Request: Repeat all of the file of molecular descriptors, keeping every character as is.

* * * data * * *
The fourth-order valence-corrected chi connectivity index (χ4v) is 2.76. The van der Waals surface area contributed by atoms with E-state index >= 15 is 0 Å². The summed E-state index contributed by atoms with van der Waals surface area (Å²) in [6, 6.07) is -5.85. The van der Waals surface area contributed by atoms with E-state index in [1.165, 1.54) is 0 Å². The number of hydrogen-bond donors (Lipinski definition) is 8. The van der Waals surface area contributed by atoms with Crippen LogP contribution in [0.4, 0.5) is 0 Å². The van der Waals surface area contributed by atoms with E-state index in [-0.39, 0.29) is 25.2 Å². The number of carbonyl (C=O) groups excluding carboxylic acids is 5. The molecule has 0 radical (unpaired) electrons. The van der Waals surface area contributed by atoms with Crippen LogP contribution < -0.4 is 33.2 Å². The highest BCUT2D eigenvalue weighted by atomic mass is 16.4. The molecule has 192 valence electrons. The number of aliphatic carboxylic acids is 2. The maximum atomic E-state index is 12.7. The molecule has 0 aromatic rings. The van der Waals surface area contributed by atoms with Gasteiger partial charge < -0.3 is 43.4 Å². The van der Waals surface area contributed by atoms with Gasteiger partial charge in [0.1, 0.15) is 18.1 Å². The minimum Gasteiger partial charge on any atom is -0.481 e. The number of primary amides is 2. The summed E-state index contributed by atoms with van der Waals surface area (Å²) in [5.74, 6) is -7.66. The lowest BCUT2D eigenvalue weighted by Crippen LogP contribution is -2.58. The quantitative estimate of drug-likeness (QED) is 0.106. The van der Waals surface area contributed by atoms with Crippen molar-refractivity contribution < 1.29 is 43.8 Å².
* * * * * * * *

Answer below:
The fourth-order valence-corrected chi connectivity index (χ4v) is 2.76. The van der Waals surface area contributed by atoms with E-state index >= 15 is 0 Å². The summed E-state index contributed by atoms with van der Waals surface area (Å²) in [6, 6.07) is -5.85. The van der Waals surface area contributed by atoms with E-state index in [1.165, 1.54) is 0 Å². The number of hydrogen-bond donors (Lipinski definition) is 8. The van der Waals surface area contributed by atoms with Crippen LogP contribution in [0.4, 0.5) is 0 Å². The van der Waals surface area contributed by atoms with E-state index in [-0.39, 0.29) is 25.2 Å². The number of carbonyl (C=O) groups excluding carboxylic acids is 5. The molecule has 0 radical (unpaired) electrons. The van der Waals surface area contributed by atoms with Crippen LogP contribution < -0.4 is 33.2 Å². The highest BCUT2D eigenvalue weighted by atomic mass is 16.4. The molecule has 192 valence electrons. The number of aliphatic carboxylic acids is 2. The maximum atomic E-state index is 12.7. The molecule has 0 aromatic rings. The van der Waals surface area contributed by atoms with Gasteiger partial charge < -0.3 is 43.4 Å². The van der Waals surface area contributed by atoms with Gasteiger partial charge in [0.1, 0.15) is 18.1 Å². The minimum Gasteiger partial charge on any atom is -0.481 e. The number of primary amides is 2. The summed E-state index contributed by atoms with van der Waals surface area (Å²) in [5.74, 6) is -7.66. The lowest BCUT2D eigenvalue weighted by Crippen LogP contribution is -2.58. The quantitative estimate of drug-likeness (QED) is 0.106. The van der Waals surface area contributed by atoms with Crippen molar-refractivity contribution < 1.29 is 43.8 Å².